Flushing’s diverse community of leaders met Monday afternoon to dedicate funds and support to those affected by the earthquake that decimated the island nation of Haiti last week.
The event, hosted by Terence Park, the Korean-American president of the Our Flushing Political Coalition, was held at the Main Street headquarters of the Flushing Chinese Business Association, a testament to the cross-cultural singularity of purpose among Flushing’s leaders in the wake of the tragedy in Haiti.
“I don’t think this amount is a very significant amount, but our heart and our unity will reach out to people in many communities, and especially the community in Haiti,” Park said.
The local Asian American leadership, joined by local black, white and Hispanic leaders, welcomed Elsie Accilien, executive director of Haitian Americans United for Progress, a Cambria Heights nonprofit aimed at helping New York City’s Haitian-American and other immigrant communities, to the event by donating more than $3,000 to charities working to help the people of Haiti.
“I think it’s important, at this moment of incomprehensible tragedy in Haiti, that we get together to provide a little relief to the people of that poor country,” said Don Capalbi, president of the Queensboro Hill Neighborhood Association. “Our civic association is providing financial support, and I urged the other civics of Flushing, College Point and Bayside to donate to help the people of Haiti as well.”
Much of the money Accilien accepted Monday on behalf of the Haitian people, including $21 that Park’s young son Wesley contributed from his piggie bank, will go to an orphanage and school for orphans which were affected by the quake.
“On behalf of my country, Haiti, I want you to know we all are thankful for all the help,” Accilien said. “Thank you again, and on behalf of the orphaned children, thank you, thank you, thank you.”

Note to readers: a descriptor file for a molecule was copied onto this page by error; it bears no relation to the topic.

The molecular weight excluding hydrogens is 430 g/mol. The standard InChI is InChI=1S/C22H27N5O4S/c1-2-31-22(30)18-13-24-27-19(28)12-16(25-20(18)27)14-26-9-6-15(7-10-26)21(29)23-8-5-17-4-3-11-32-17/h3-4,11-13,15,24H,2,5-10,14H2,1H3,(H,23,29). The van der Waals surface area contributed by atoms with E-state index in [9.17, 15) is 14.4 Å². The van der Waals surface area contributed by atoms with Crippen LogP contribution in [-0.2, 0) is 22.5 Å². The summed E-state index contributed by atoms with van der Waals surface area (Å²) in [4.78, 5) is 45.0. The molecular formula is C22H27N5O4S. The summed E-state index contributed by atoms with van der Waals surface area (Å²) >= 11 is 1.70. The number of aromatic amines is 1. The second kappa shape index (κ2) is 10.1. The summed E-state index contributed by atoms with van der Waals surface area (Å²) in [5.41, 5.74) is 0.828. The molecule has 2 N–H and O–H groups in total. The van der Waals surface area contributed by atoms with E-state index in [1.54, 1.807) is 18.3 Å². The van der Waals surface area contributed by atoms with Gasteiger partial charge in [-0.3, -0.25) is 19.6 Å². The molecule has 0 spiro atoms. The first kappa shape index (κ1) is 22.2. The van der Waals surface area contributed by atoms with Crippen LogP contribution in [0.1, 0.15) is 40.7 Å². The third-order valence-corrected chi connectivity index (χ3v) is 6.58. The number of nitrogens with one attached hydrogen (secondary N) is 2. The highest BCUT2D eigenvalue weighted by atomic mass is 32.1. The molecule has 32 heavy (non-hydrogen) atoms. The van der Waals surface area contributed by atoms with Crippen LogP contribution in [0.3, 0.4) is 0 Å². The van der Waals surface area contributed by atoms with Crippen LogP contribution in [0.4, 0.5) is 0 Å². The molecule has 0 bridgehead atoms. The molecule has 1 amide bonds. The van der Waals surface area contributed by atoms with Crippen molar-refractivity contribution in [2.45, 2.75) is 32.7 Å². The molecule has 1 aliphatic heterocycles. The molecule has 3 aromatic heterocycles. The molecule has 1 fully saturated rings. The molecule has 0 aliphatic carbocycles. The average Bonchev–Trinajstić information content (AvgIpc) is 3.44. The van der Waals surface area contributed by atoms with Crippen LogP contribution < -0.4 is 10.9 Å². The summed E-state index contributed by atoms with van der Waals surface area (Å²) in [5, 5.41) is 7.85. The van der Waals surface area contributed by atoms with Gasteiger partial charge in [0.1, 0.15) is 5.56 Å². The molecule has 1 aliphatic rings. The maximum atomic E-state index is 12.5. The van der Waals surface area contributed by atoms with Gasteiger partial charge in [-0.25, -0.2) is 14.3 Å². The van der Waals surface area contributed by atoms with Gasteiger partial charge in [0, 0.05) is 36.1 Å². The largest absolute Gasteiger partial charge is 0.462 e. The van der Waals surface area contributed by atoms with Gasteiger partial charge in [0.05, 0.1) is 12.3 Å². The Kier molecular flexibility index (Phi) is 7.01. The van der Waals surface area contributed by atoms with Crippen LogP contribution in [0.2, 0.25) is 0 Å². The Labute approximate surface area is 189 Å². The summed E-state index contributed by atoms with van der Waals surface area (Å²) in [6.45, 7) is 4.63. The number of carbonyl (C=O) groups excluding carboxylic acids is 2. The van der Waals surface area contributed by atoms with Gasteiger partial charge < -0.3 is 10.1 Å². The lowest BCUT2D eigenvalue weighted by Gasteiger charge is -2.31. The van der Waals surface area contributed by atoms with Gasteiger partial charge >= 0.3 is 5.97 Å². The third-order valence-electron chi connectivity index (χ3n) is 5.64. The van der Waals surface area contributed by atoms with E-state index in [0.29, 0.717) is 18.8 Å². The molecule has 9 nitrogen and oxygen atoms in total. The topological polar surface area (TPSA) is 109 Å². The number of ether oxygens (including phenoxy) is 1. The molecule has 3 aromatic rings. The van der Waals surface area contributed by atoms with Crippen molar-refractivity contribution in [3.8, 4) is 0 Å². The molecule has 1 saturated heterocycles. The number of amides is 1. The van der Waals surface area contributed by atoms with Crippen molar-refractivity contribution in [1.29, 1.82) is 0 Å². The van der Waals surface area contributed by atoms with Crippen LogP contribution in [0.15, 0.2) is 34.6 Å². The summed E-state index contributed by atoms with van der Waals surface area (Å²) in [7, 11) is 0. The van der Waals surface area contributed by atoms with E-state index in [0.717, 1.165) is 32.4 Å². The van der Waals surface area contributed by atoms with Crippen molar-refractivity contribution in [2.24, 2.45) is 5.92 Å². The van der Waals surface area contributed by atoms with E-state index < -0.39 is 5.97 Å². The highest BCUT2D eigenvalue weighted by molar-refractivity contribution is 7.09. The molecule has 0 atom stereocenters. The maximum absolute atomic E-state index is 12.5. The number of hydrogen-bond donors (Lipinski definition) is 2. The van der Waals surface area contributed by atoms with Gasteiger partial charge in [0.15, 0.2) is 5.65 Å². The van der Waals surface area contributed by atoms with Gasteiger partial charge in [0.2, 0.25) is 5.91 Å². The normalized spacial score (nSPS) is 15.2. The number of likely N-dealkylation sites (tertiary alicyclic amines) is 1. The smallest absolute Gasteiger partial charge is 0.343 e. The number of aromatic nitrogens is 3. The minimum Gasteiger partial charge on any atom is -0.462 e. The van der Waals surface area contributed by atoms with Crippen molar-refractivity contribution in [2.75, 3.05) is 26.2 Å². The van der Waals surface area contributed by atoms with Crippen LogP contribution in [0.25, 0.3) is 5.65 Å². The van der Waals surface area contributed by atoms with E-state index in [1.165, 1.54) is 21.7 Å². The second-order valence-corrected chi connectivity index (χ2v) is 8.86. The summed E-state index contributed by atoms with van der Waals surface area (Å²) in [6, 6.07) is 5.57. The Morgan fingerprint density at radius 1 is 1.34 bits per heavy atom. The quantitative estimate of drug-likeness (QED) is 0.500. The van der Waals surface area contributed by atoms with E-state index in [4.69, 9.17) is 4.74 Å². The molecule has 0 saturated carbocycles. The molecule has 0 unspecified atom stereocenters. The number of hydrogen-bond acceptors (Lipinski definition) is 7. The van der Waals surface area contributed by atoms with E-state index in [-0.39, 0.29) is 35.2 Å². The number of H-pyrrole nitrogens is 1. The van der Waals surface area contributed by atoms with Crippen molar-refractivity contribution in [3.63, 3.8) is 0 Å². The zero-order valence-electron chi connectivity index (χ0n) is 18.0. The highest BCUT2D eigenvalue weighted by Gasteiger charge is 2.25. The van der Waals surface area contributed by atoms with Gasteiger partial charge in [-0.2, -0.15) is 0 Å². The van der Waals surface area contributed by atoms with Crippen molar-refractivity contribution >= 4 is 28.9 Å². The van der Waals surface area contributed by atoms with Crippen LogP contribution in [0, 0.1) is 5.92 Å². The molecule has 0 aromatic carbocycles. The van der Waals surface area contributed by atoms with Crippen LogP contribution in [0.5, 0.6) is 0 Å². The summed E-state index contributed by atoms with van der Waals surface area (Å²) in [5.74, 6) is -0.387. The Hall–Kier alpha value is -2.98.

Acilien and the people of Haitian Americans United for Progress have been intimately affected by the tragedy. She estimated that about 30 of the 60 employees in the group’s office lost siblings, mothers or fathers in the disaster.
“There isn’t a single Haitian who lives anywhere who isn’t affected,” she said.
The event took place on Dr. Martin Luther King Jr.’s birthday, a fitting date for such an affair, according to many who spoke on behalf of their communities Monday.
“We hope we can use this opportunity to use Dr. Martin Luther King’s spirit to come together and help the people of Haiti,” Councilman Peter Koo (R-Flushing) said.
Haitian Americans United for Progress recommends that concerned citizens donate money to the Yele Haiti Foundation, Haitian American musician Wyclef Jean’s nonprofit organization, because 100 percent of money collected by the group goes directly to Haitian relief efforts, not to overhead costs or other uses. Visit www.yele.org for more information about Yele Haiti.
Reach reporter Connor Adams Sheets by e-mail at csheets@cn
©2010 Community News Group
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